Sky-high rents hit aircraft market as Boeing jets top $300,000 per month

An Airbus A321 is being assembled in the hangar on the final assembly line at the Airbus US manufacturing facility in Mobile, Alabama.

Michael Spooneybarger | Reuters

Passengers are not the only ones who pay plus to fly this year.

A tight supply of planes is increasing the price that airlines pay to rent planes, just when the demand for travel returns.

renting a new boeing The 737 Max is up more than 20% between April 2020 and July of this year to $316,000 per month, estimates aviation advisory firm IBA Group. The competing Airbus A320neo jumped to $324,000 per month, up more than 14% from April 2020, and the highest price since before the pandemic. The largest version, the A321neo, cost $375,000 per month in July.

The world’s largest aircraft leasing firms, such as Air LeasingAvlon and AerCapwhich acquired GELast year’s aircraft leasing business is reaping the benefits.

According to aviation consultancy Cirium, more than 51% of the world’s nearly 23,000 single- and double-aisle passenger planes are owned or operated by leasing companies. While many airlines own their planes, some carriers choose to charter planes instead or combine the two.

Reasons for leasing vary and include weak credit ratings that drive up borrowing costs and the desire, or need, to conserve cash, rather than shell out to buy new planes, which can cost more than $100 million each at market prices. of catalog.

The higher costs come when airlines are already facing high inflation, creating expenses that are typically passed through to fares. Aircraft rentals are approaching or, in some cases, exceeding 2019 prices, and are expected to rise even higher. Rising oil prices this year make newer, more fuel-efficient planes more attractive than older ones, and higher interest rates could also push up leasing rates.

“You have rising interest rates and higher cost of capital,” said Mike Yeomans, IBA’s director of valuations and consulting. “That will drive rental rates higher for the rest of the year.”

Leasing company executives told CNBC that many of their customers are extending leases, and new planes are hard to come by.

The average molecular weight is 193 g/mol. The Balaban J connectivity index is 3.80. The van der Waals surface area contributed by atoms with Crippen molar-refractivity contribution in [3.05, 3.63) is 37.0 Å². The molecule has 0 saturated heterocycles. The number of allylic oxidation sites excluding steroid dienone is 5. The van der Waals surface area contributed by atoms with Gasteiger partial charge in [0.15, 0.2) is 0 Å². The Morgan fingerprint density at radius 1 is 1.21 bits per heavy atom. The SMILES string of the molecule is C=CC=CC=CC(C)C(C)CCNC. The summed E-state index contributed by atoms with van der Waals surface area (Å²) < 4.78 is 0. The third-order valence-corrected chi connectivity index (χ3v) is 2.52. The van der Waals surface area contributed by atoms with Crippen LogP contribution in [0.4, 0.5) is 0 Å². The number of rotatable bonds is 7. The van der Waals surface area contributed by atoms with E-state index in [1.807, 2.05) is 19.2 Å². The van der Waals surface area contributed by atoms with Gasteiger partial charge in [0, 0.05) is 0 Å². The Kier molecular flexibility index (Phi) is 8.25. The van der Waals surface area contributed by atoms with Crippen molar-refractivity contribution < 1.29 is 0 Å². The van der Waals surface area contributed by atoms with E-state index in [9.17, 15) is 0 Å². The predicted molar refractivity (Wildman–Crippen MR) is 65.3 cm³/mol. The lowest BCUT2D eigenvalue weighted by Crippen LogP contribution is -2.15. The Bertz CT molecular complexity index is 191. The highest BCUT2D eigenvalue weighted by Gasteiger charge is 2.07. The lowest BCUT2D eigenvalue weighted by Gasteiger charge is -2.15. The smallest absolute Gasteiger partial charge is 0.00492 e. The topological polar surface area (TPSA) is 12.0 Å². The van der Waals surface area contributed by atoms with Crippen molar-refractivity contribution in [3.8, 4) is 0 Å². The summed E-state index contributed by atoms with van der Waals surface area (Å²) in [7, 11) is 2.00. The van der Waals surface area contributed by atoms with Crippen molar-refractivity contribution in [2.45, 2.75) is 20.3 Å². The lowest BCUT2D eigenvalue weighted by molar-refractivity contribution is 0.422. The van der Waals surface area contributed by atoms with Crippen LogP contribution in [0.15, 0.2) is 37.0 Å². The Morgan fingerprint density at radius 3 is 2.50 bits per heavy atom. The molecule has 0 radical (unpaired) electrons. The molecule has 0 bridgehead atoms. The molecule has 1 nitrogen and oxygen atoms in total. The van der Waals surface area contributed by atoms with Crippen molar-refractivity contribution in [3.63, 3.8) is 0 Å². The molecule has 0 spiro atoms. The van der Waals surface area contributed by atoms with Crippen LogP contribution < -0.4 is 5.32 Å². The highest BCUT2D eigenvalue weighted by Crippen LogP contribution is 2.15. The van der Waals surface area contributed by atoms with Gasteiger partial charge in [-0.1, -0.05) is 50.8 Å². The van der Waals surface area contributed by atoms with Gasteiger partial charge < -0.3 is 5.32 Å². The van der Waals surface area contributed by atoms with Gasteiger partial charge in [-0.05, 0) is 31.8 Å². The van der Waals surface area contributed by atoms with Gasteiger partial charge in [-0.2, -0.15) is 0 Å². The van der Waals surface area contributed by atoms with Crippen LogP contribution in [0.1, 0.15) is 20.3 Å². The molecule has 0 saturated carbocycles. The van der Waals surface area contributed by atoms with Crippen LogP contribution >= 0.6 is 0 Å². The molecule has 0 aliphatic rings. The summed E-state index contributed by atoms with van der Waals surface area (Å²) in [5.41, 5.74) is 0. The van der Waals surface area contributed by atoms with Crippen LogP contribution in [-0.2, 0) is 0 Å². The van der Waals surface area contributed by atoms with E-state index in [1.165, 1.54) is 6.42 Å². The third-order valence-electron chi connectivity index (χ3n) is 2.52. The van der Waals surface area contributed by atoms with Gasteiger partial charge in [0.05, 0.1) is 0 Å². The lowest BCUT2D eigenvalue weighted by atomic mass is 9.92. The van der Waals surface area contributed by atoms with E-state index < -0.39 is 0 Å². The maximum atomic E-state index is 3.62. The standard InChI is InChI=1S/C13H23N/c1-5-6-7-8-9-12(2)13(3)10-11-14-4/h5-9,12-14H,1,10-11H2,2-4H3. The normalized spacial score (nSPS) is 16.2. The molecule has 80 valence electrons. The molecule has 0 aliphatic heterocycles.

Steven Udvar-Hazy, chief executive of Los Angeles-based Air Lease, said the company’s lease extension rate is approaching a 90% never before seen and typically ranges from 65% to 75%.

“We’re seeing a lot of lease extensions on aircraft that we projected a year ago that we would have to remarket,” Udvar-Hazy said. That means the company doesn’t have to worry about transition costs and provides them with a steady stream of income.

The trend is the result of a resurgence in airline bookings, while Boeing and Airbus, which are still reeling from a lull in demand and production during the early days of the pandemic coupled with supply chain issues, they cannot increase production as much as they would like. .

Global passenger traffic rose 76% in June from a year earlier, but is still 29% lower than before the pandemic, according to the latest available data from the International Air Transport Association.

Hazy said interest rates would have to go higher and stay higher to significantly reduce travel demand.

For now, airlines “are now looking for a world where they can actually field more aircraft,” said Andy Cronin, Dublin-based Avolon’s chief executive designee. “We are definitely seeing a shortage of aircraft and accelerating demand above what we would have expected at this stage.”

Cronin said lease rates on Boeing Maxes and Airbus A320neos have increased 10% to 15% so far this year.

Supply chain issues and labor constraints have prevented manufacturers from ramping up production. Part of the problem stems from sanctions on Russia that have reduced titanium supplies since that country’s invasion of Ukraine in February.

“Now we’re not talking about dozens and dozens of planes, but we’re talking about five to 10 planes from these customers that are going to be left without engines because we don’t have the titanium forgings that we were hoping to get this year,” Raytheon Chief Executive Officer Greg Hayes said on an earnings call last month, referring to the conglomerate’s Pratt & Whitney motor unit.

“We will get through this, but it won’t be without some pain for our customers.”

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